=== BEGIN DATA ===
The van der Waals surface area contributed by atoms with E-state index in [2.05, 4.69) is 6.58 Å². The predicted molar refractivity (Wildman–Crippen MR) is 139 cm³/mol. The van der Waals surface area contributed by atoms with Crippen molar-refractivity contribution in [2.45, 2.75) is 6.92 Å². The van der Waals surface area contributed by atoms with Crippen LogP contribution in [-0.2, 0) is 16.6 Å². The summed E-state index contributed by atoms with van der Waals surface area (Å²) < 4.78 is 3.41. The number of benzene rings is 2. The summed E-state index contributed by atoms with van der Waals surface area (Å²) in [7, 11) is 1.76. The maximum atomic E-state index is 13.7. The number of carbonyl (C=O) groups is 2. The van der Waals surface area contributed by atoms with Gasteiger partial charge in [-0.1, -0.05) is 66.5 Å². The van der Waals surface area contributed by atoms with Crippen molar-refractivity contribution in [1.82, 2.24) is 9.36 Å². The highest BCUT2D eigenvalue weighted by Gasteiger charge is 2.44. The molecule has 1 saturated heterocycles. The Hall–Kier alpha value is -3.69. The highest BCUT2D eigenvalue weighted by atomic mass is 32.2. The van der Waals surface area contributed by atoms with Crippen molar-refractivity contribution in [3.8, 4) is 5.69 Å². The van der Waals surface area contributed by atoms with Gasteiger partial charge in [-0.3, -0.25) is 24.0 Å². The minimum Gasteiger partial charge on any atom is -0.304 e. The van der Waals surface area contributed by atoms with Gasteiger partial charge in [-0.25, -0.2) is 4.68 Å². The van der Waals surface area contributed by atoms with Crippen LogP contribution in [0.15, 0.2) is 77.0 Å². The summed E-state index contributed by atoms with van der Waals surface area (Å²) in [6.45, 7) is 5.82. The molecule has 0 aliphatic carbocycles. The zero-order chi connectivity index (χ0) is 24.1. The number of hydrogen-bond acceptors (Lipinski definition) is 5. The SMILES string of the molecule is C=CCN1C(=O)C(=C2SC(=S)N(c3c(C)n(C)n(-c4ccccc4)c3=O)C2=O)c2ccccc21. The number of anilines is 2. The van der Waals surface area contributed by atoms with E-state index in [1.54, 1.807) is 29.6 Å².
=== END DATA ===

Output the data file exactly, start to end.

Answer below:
The van der Waals surface area contributed by atoms with E-state index in [2.05, 4.69) is 6.58 Å². The predicted molar refractivity (Wildman–Crippen MR) is 139 cm³/mol. The van der Waals surface area contributed by atoms with Crippen molar-refractivity contribution in [2.45, 2.75) is 6.92 Å². The van der Waals surface area contributed by atoms with Crippen LogP contribution in [-0.2, 0) is 16.6 Å². The summed E-state index contributed by atoms with van der Waals surface area (Å²) < 4.78 is 3.41. The number of benzene rings is 2. The summed E-state index contributed by atoms with van der Waals surface area (Å²) in [7, 11) is 1.76. The maximum atomic E-state index is 13.7. The number of carbonyl (C=O) groups is 2. The van der Waals surface area contributed by atoms with Gasteiger partial charge in [-0.1, -0.05) is 66.5 Å². The van der Waals surface area contributed by atoms with Crippen molar-refractivity contribution in [1.82, 2.24) is 9.36 Å². The highest BCUT2D eigenvalue weighted by Gasteiger charge is 2.44. The molecule has 1 saturated heterocycles. The Hall–Kier alpha value is -3.69. The highest BCUT2D eigenvalue weighted by atomic mass is 32.2. The van der Waals surface area contributed by atoms with Crippen molar-refractivity contribution in [3.8, 4) is 5.69 Å². The van der Waals surface area contributed by atoms with Gasteiger partial charge in [-0.3, -0.25) is 24.0 Å². The minimum Gasteiger partial charge on any atom is -0.304 e. The van der Waals surface area contributed by atoms with Gasteiger partial charge in [-0.25, -0.2) is 4.68 Å². The van der Waals surface area contributed by atoms with Crippen LogP contribution in [0.15, 0.2) is 77.0 Å². The summed E-state index contributed by atoms with van der Waals surface area (Å²) in [6.45, 7) is 5.82. The molecule has 0 aliphatic carbocycles. The zero-order chi connectivity index (χ0) is 24.1. The number of hydrogen-bond acceptors (Lipinski definition) is 5. The SMILES string of the molecule is C=CCN1C(=O)C(=C2SC(=S)N(c3c(C)n(C)n(-c4ccccc4)c3=O)C2=O)c2ccccc21. The number of anilines is 2. The van der Waals surface area contributed by atoms with E-state index in [1.54, 1.807) is 29.6 Å².